Response #2 takes care of books that were “discussed” on Twitter. Whether you learned about the book through a tweet from a friend or something else, if you went in search of and later bought a book because you heard about it on Twitter, then your answer should be choice #2, Yes, I searched for a title discussed on Twitter and bought it later.

    I have never bought a book because of Twitter. I have tweeted about books that I enjoyed, though. I doubt anyone in my following went out bought one of them.

  14. Posted February 24, 2011 at 1:22 pm | Permalink

    I buy most of my books by what I see on Twitter. Whether isn’t a new book and I follow the author, or there’s a book review that grabs me. The past 6 months all of my book buying desicions are based off what I’ve been through people on Twitter

  15. Jennifer
    Posted February 25, 2011 at 1:34 pm | Permalink

    I have absolutely bought books that I heard about first on Twitter, based on reviews or recommendations by people that I trust there.

    And I know for a fact that people have bought books because of my recommendations, or because I linked to a review/website etc.

  16. MaryK
    Posted February 26, 2011 at 12:24 am | Permalink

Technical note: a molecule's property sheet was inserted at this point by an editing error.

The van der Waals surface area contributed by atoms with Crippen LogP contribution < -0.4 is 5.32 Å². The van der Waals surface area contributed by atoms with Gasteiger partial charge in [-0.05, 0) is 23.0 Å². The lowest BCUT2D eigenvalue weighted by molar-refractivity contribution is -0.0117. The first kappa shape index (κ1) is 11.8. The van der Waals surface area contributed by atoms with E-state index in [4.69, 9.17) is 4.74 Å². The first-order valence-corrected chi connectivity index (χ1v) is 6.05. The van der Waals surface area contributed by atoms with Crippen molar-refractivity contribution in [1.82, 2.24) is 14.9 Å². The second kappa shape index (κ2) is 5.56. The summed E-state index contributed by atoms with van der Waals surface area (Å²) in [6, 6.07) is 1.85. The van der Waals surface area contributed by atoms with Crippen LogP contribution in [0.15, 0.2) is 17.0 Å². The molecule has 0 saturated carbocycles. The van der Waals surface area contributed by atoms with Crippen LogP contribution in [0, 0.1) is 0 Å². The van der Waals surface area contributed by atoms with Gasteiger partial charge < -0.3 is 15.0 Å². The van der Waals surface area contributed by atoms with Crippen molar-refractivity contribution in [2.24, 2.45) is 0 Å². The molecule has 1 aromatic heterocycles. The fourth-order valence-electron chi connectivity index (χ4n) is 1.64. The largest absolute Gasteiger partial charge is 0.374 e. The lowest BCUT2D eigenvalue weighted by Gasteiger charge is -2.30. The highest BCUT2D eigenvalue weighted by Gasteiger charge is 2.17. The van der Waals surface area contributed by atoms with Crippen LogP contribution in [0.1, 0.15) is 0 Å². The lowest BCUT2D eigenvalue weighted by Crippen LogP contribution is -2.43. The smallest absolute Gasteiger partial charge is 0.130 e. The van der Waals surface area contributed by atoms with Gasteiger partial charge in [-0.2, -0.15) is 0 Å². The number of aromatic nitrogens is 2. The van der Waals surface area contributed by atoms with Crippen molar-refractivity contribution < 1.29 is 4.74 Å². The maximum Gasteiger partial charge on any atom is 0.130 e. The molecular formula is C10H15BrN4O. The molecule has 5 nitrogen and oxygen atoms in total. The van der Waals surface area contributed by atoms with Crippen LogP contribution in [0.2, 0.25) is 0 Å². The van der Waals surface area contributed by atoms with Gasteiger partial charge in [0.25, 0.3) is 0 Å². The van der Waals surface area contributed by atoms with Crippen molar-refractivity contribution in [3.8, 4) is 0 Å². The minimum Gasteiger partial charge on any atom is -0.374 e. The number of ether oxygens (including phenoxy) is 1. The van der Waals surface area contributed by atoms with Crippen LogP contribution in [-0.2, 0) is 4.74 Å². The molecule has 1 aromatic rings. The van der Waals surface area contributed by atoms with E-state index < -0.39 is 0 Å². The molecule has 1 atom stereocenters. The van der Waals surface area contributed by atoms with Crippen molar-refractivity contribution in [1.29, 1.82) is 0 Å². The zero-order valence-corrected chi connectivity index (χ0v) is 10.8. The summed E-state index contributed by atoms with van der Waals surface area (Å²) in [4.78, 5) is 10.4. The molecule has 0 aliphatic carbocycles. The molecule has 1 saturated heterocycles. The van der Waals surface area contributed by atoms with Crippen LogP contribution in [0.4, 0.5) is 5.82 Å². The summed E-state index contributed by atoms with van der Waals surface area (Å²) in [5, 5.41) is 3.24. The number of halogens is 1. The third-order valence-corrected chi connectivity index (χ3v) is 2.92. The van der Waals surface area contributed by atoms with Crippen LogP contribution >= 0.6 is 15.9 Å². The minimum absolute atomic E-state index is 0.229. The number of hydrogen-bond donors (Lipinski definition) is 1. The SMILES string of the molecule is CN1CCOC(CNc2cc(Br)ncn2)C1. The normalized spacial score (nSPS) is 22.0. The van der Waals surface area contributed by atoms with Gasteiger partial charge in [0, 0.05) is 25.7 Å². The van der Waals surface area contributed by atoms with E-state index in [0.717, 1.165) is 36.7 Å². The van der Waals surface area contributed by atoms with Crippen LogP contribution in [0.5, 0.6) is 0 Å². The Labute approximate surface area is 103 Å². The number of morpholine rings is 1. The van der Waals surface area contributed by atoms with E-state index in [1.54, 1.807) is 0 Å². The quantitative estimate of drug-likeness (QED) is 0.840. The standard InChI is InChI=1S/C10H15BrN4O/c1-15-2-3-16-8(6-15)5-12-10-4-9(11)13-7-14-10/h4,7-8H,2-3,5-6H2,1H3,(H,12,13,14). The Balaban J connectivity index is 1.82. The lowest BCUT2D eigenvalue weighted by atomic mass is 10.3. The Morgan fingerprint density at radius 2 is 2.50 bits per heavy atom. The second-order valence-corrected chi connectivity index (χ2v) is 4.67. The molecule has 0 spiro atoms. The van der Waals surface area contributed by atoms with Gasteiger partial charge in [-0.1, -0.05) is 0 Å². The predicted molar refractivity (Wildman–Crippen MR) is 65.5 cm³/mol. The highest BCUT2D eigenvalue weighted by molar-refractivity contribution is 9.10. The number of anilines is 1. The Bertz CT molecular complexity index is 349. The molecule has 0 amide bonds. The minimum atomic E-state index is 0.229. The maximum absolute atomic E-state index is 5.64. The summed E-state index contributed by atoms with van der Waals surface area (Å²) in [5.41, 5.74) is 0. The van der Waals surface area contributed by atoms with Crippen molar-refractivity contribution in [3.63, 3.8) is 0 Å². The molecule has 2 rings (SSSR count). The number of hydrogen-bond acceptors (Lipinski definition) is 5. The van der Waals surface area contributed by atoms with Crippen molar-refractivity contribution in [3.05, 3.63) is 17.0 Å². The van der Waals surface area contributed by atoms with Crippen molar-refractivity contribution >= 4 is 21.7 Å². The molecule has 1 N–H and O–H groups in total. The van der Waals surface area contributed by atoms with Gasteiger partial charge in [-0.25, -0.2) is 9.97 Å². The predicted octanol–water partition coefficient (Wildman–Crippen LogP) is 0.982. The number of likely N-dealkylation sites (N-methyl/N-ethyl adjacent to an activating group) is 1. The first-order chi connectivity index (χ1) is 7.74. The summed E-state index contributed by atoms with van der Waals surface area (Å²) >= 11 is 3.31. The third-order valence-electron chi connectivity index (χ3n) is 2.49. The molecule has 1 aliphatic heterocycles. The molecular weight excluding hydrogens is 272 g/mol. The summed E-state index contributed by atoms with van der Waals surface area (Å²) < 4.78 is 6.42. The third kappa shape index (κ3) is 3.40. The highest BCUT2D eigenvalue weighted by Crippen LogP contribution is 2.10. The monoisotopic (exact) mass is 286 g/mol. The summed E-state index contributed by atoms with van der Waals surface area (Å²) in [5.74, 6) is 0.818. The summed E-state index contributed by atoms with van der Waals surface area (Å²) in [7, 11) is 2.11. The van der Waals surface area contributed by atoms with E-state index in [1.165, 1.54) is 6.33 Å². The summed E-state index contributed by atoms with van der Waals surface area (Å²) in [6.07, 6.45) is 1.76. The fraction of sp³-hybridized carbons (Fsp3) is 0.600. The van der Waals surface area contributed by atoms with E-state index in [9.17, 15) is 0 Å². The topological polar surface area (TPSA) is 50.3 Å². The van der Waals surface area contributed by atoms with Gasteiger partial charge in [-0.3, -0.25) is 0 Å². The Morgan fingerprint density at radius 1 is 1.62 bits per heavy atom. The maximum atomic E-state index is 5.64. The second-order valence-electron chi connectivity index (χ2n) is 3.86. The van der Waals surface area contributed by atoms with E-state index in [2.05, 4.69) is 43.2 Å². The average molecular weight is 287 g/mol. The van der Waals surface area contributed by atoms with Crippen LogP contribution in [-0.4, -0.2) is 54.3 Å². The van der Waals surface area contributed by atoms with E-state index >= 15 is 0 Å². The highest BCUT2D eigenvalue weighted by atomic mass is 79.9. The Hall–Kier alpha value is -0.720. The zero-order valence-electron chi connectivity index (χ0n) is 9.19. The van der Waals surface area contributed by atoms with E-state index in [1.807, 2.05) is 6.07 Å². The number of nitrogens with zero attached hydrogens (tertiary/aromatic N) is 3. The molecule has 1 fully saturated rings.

The thing about social media is that it’s social. You interact with people who are interested in the same things you are, and you gradually get to know who can be trusted and whose taste matches your own. If you’re a book person, you end up with a loose social circle that’s like a very informal book discussion group.

    *”dearauthor: Ohh Quartet Press will reissue Bad Karma by @Anne_Fraiser http://bit.ly/3OLxuU Frasier under name of Teresa Weir wrote some fab romances!”
    *”dearauthor: DITTO RT @historicals: Sarah Mayberry wrote one of my FAVE short contemps. Cruise Control. Sigh. Love that book! Sexual tension is palpable.”
    *”jane_l: The description for this Fringe show reminds me of the plot in the next Elizabeth Jennings book (which I liked a lot) http://t.co/matvf8g